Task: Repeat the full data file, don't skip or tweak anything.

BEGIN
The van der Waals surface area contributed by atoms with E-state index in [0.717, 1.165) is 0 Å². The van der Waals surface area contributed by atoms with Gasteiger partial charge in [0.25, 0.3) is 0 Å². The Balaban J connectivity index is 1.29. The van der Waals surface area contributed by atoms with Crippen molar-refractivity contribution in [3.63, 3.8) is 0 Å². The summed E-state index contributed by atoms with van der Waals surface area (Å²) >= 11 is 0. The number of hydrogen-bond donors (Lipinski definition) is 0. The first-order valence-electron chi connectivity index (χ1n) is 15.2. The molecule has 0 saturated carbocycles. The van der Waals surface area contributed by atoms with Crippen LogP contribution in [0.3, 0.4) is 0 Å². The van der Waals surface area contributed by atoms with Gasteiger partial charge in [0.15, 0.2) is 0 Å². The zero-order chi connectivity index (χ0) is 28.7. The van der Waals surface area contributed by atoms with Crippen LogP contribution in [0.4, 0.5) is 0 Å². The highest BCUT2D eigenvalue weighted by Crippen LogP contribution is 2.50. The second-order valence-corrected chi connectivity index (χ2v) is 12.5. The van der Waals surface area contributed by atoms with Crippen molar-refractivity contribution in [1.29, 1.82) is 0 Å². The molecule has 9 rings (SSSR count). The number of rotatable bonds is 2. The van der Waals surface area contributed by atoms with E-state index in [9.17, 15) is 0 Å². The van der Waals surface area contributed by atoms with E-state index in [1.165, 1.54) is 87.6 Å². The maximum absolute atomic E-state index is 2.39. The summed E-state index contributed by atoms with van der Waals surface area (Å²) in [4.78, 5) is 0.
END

The van der Waals surface area contributed by atoms with E-state index in [0.717, 1.165) is 0 Å². The van der Waals surface area contributed by atoms with Gasteiger partial charge in [0.25, 0.3) is 0 Å². The Balaban J connectivity index is 1.29. The van der Waals surface area contributed by atoms with Crippen molar-refractivity contribution in [3.63, 3.8) is 0 Å². The summed E-state index contributed by atoms with van der Waals surface area (Å²) >= 11 is 0. The number of hydrogen-bond donors (Lipinski definition) is 0. The first-order valence-electron chi connectivity index (χ1n) is 15.2. The molecule has 0 saturated carbocycles. The van der Waals surface area contributed by atoms with Crippen LogP contribution in [0.3, 0.4) is 0 Å². The van der Waals surface area contributed by atoms with Gasteiger partial charge in [0.15, 0.2) is 0 Å². The zero-order chi connectivity index (χ0) is 28.7. The van der Waals surface area contributed by atoms with Crippen LogP contribution in [0.4, 0.5) is 0 Å². The highest BCUT2D eigenvalue weighted by Crippen LogP contribution is 2.50. The second-order valence-corrected chi connectivity index (χ2v) is 12.5. The van der Waals surface area contributed by atoms with Crippen molar-refractivity contribution in [1.29, 1.82) is 0 Å². The molecule has 9 rings (SSSR count). The number of rotatable bonds is 2. The van der Waals surface area contributed by atoms with E-state index in [9.17, 15) is 0 Å². The van der Waals surface area contributed by atoms with E-state index in [1.165, 1.54) is 87.6 Å². The maximum absolute atomic E-state index is 2.39. The summed E-state index contributed by atoms with van der Waals surface area (Å²) in [4.78, 5) is 0.